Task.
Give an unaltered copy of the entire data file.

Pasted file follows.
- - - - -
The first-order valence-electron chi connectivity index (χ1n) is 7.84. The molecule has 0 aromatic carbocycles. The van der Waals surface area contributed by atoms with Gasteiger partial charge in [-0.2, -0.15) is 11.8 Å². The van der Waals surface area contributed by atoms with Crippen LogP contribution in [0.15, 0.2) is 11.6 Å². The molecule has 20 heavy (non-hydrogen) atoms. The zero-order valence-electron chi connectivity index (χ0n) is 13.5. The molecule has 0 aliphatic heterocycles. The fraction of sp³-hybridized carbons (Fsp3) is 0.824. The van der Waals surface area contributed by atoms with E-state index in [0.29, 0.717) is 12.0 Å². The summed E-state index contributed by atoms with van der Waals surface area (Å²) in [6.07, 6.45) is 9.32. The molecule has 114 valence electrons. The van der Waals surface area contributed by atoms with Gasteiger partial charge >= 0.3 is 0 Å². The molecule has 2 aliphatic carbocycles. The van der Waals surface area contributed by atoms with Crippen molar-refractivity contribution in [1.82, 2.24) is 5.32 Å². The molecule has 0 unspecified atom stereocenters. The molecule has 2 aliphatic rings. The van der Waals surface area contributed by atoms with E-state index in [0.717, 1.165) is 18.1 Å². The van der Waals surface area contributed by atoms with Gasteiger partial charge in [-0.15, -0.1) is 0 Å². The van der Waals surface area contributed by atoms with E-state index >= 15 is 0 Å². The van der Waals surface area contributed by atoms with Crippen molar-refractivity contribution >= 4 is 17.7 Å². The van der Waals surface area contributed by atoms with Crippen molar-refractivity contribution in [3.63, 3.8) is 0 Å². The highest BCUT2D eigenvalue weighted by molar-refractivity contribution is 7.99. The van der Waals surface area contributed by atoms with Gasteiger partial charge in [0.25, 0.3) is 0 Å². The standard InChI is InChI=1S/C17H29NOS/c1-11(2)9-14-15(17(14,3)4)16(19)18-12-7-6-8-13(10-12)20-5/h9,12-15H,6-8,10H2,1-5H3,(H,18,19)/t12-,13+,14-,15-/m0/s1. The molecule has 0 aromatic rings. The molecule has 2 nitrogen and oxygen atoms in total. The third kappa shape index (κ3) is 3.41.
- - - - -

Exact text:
The first-order valence-electron chi connectivity index (χ1n) is 7.84. The molecule has 0 aromatic carbocycles. The van der Waals surface area contributed by atoms with Gasteiger partial charge in [-0.2, -0.15) is 11.8 Å². The van der Waals surface area contributed by atoms with Crippen LogP contribution in [0.15, 0.2) is 11.6 Å². The molecule has 20 heavy (non-hydrogen) atoms. The zero-order valence-electron chi connectivity index (χ0n) is 13.5. The molecule has 0 aliphatic heterocycles. The fraction of sp³-hybridized carbons (Fsp3) is 0.824. The van der Waals surface area contributed by atoms with E-state index in [0.29, 0.717) is 12.0 Å². The summed E-state index contributed by atoms with van der Waals surface area (Å²) in [6.07, 6.45) is 9.32. The molecule has 114 valence electrons. The van der Waals surface area contributed by atoms with Gasteiger partial charge >= 0.3 is 0 Å². The molecule has 2 aliphatic carbocycles. The van der Waals surface area contributed by atoms with Crippen molar-refractivity contribution in [1.82, 2.24) is 5.32 Å². The molecule has 0 unspecified atom stereocenters. The molecule has 2 aliphatic rings. The van der Waals surface area contributed by atoms with E-state index in [0.717, 1.165) is 18.1 Å². The van der Waals surface area contributed by atoms with Gasteiger partial charge in [-0.15, -0.1) is 0 Å². The van der Waals surface area contributed by atoms with E-state index >= 15 is 0 Å². The van der Waals surface area contributed by atoms with Crippen molar-refractivity contribution >= 4 is 17.7 Å². The van der Waals surface area contributed by atoms with Crippen molar-refractivity contribution in [3.63, 3.8) is 0 Å². The highest BCUT2D eigenvalue weighted by molar-refractivity contribution is 7.99. The van der Waals surface area contributed by atoms with Gasteiger partial charge in [0.25, 0.3) is 0 Å². The standard InChI is InChI=1S/C17H29NOS/c1-11(2)9-14-15(17(14,3)4)16(19)18-12-7-6-8-13(10-12)20-5/h9,12-15H,6-8,10H2,1-5H3,(H,18,19)/t12-,13+,14-,15-/m0/s1. The molecule has 0 aromatic rings. The molecule has 2 nitrogen and oxygen atoms in total. The third kappa shape index (κ3) is 3.41.